An LC–MS-based lipidomics pre-processing framework underpins rapid hypothesis generation towards CHO systems biotechnology

From left: Dr Ho Ying Swan, Yeo Hock Chuan and Chen Shuwen


Hock Chuan Yeo1,2, Shuwen Chen1, Ying Swan Ho1 and Dong Yup Lee1,3

1 Bioprocessing Technology institute, Agency for Science, Technology and Research (A*STAR), Singapore
2 Department of Chemical and Biomolecular Engineering, National University of Singapore, Singapore
3 School of Chemical Engineering, Sungkyunkwan University, Republic of Korea

Published in Bioinformatics 2019 14: 98 (Online Version)


Chinese Hamster Ovary (CHO) cells are the most prevalent host for producing biotherapeutic drugs in the biologics industry today. To increase productivity, a holistic understanding of the mechanisms involved is necessary. This is achieved by comprehensively profiling the cell line during bioprocessing using ‘omics’ technologies, in order to elucidate its complete set of genes (genomics), mRNA expressions (transcriptomics), and metabolites (metabolomics and lipidomics), among others. In particular,lipid metabolites are analysed using a combined liquid-chromatography mass-spectroscopy (LC-MS) platform. However, there are challenges in the pre-processing of LC-MS data for molecular identification, due to issues such as high dimensionalities,presence of elemental isotopes, noises, machine performance and variability, and the need for expert knowledge on metabolite-specific ionization patterns. For lipids, the presence of isomers also present a challenge, resulting in ambiguity and theneed for further tandem mass spectrometry (MS2) analysis to confirm their actual identities.

In this study, we develop a fully integrated and automatable framework combining knowledge on common ions, and lipid family-specific species to improve lipid identification in terms of coverage and accuracy. Although there were suggestions of using theirfragmentation patterns for discovery, we were the first to demonstrate a proof-of-concept based on actual bioprocessing data, without prior knowledge of the underlying lipids. Using the method, we correctly identified 101 species from 18 classes inChinese hamster ovary (CHO) cells (Fig 1a), achieving an accuracy of ~ 80% (Fig. 1b). The resulting inferences could explain the recombinant-producing capability of CHO-SH87 cells, compared to non-producing CHO-K1 cells (Yusufi et al., 2017).For comparison, an independent study of the same dataset based freely-available software, guided by user’s ad-hoc knowledge, confirmed less than 60 species of 12 classes from thousands of possibilities. To conclude, we describe a systematicLC–MS-based framework that identifies lipids for rapid hypothesis generation in CHO cells.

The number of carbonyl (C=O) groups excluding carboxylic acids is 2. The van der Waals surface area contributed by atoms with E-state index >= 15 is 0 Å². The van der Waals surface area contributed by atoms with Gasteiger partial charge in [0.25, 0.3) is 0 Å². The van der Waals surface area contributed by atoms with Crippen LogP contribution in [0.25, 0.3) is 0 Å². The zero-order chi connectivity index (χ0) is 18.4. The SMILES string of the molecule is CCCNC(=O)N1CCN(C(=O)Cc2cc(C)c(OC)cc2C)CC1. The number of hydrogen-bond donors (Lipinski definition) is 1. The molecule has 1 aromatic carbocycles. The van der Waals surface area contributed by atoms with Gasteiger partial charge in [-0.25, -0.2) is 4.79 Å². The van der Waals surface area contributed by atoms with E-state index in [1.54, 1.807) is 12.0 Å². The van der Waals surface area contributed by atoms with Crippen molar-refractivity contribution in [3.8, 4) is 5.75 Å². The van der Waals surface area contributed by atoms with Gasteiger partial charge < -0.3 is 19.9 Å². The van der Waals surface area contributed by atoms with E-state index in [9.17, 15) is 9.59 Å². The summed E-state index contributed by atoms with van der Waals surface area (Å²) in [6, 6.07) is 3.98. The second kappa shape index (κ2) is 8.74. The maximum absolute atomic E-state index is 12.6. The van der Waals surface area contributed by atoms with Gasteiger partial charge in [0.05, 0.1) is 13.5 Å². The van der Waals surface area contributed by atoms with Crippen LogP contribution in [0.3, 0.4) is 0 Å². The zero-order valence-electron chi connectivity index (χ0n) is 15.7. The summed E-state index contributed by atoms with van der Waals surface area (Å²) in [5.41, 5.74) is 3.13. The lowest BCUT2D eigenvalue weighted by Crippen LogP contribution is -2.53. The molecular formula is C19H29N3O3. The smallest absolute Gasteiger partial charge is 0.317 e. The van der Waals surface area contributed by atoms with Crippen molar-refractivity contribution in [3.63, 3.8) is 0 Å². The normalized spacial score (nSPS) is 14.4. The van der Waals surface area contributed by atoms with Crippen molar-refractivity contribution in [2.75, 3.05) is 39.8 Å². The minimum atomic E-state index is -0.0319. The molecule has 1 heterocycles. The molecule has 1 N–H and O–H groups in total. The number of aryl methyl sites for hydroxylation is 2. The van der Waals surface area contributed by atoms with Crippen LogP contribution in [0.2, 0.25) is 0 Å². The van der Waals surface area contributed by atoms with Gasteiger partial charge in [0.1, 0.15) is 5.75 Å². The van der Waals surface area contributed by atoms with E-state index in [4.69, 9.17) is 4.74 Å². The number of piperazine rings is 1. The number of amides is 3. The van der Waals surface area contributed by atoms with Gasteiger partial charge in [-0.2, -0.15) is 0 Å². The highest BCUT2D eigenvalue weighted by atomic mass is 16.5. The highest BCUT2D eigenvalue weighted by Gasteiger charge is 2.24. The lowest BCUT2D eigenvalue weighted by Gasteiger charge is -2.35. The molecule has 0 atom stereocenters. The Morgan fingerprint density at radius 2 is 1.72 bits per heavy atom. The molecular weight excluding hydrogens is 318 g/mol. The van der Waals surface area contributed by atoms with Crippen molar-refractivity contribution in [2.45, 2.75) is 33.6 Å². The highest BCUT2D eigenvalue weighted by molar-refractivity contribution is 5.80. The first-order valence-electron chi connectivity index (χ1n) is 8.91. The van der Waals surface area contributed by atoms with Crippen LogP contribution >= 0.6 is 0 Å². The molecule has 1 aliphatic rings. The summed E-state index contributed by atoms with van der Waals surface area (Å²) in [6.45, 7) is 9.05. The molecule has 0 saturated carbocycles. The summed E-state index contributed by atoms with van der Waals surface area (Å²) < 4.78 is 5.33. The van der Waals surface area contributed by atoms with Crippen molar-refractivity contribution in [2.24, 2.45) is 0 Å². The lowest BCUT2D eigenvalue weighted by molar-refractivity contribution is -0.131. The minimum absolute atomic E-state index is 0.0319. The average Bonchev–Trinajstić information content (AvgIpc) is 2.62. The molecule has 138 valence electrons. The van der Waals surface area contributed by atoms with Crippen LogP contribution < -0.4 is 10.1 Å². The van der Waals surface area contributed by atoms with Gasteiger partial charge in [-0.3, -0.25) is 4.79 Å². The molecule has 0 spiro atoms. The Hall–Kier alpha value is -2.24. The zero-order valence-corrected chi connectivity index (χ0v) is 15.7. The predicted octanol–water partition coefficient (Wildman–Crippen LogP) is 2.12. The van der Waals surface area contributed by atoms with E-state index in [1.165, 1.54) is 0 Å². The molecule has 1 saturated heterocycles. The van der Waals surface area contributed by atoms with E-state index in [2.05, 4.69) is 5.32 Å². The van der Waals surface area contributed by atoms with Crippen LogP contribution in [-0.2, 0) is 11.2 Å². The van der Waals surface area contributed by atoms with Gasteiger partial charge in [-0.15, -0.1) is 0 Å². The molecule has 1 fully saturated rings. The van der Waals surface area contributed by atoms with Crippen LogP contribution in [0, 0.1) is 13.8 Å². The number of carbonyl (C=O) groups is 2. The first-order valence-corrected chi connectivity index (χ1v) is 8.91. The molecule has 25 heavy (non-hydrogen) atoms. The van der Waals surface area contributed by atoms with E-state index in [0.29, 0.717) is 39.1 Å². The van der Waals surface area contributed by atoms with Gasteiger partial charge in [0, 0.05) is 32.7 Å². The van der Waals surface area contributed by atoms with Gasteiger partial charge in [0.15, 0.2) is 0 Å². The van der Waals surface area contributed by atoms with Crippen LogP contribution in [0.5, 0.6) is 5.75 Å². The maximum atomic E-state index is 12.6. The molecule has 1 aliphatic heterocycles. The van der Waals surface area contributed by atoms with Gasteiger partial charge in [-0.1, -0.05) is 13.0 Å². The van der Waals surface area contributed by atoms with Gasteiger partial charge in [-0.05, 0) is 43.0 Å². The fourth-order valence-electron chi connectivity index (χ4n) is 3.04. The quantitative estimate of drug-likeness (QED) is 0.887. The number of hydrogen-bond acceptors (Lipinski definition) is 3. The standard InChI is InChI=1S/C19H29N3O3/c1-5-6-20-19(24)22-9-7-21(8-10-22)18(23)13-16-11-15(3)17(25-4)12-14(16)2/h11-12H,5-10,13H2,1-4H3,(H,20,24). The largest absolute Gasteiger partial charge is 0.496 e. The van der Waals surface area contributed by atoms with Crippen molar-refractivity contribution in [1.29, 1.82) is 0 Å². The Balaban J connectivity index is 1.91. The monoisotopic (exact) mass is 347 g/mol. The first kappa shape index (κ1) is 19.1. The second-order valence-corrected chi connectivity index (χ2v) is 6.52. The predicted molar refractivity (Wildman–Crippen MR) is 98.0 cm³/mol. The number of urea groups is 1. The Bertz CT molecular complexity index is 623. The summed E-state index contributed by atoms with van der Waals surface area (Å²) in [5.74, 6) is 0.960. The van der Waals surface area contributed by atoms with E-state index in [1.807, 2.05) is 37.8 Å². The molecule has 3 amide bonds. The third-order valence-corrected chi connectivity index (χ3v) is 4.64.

Yusufi, F. N. K., Lakshmanan, M., Ho, Y. S., Loo, B. L. W., Ariyaratne, P., Yang, Y., Ng, S. K., Tan, T. R. M., Yeo, H. C., Lim, H. L., Ng, S. W., Hiu, A. P., Chow, C. P., Wan, C., Chen, S., Teo, G., Song, G., Chin, J. X., Ruan, X., Sung,K. W. K., Hu, W.-S., Yap, M. G. S., Bardor, M., Nagarajan, N., Lee, D.-Y., 2017. Mammalian Systems Biotechnology Reveals Global Cellular Adaptations in a Recombinant CHO Cell Line. Cell Systems. 4, 530-542.e6.

Figure 1. Effectiveness of framework.

(a) Overall lipid coverage from both producer cells and non-producer cells (positive and negative acquisition modes). For GPL, there is one identified phosphatidylglycerol (PG), lyso-PCand semilysobisphosphatidic acid species. Left bottom panels: number of species identified in each acquisition mode at predefined confidence level; corresponding numbers with sufficient intensity for verification either by MS2 technique or spectralsignature; final confirmed number of lipids. Four species (fatty alcohols and cholesterols) are not within scope of our study. (b) Number and proportion of true positive predictions at score thresholds of 6 (two cartoon peaks), 9 (threecartoon peaks) and 12 (4 cartoon peaks).